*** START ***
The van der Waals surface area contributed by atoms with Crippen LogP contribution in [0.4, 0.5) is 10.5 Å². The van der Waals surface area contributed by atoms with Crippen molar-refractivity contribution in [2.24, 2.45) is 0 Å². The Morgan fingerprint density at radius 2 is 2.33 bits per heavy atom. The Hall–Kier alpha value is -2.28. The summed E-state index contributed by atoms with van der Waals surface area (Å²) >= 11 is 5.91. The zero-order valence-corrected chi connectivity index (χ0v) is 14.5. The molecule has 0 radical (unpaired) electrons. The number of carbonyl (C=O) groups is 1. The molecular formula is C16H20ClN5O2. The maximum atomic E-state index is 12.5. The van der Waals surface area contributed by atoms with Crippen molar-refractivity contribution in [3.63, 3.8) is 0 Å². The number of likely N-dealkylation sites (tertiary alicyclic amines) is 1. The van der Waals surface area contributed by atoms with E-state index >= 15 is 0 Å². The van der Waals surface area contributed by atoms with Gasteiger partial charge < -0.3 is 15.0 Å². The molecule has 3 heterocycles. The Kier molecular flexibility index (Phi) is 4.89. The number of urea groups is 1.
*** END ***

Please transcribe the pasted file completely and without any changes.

The van der Waals surface area contributed by atoms with Crippen LogP contribution in [0.4, 0.5) is 10.5 Å². The van der Waals surface area contributed by atoms with Crippen molar-refractivity contribution in [2.24, 2.45) is 0 Å². The Morgan fingerprint density at radius 2 is 2.33 bits per heavy atom. The Hall–Kier alpha value is -2.28. The summed E-state index contributed by atoms with van der Waals surface area (Å²) >= 11 is 5.91. The zero-order valence-corrected chi connectivity index (χ0v) is 14.5. The molecule has 0 radical (unpaired) electrons. The number of carbonyl (C=O) groups is 1. The molecular formula is C16H20ClN5O2. The maximum atomic E-state index is 12.5. The van der Waals surface area contributed by atoms with Crippen molar-refractivity contribution in [3.63, 3.8) is 0 Å². The number of likely N-dealkylation sites (tertiary alicyclic amines) is 1. The van der Waals surface area contributed by atoms with E-state index >= 15 is 0 Å². The van der Waals surface area contributed by atoms with Gasteiger partial charge < -0.3 is 15.0 Å². The molecule has 3 heterocycles. The Kier molecular flexibility index (Phi) is 4.89. The number of urea groups is 1.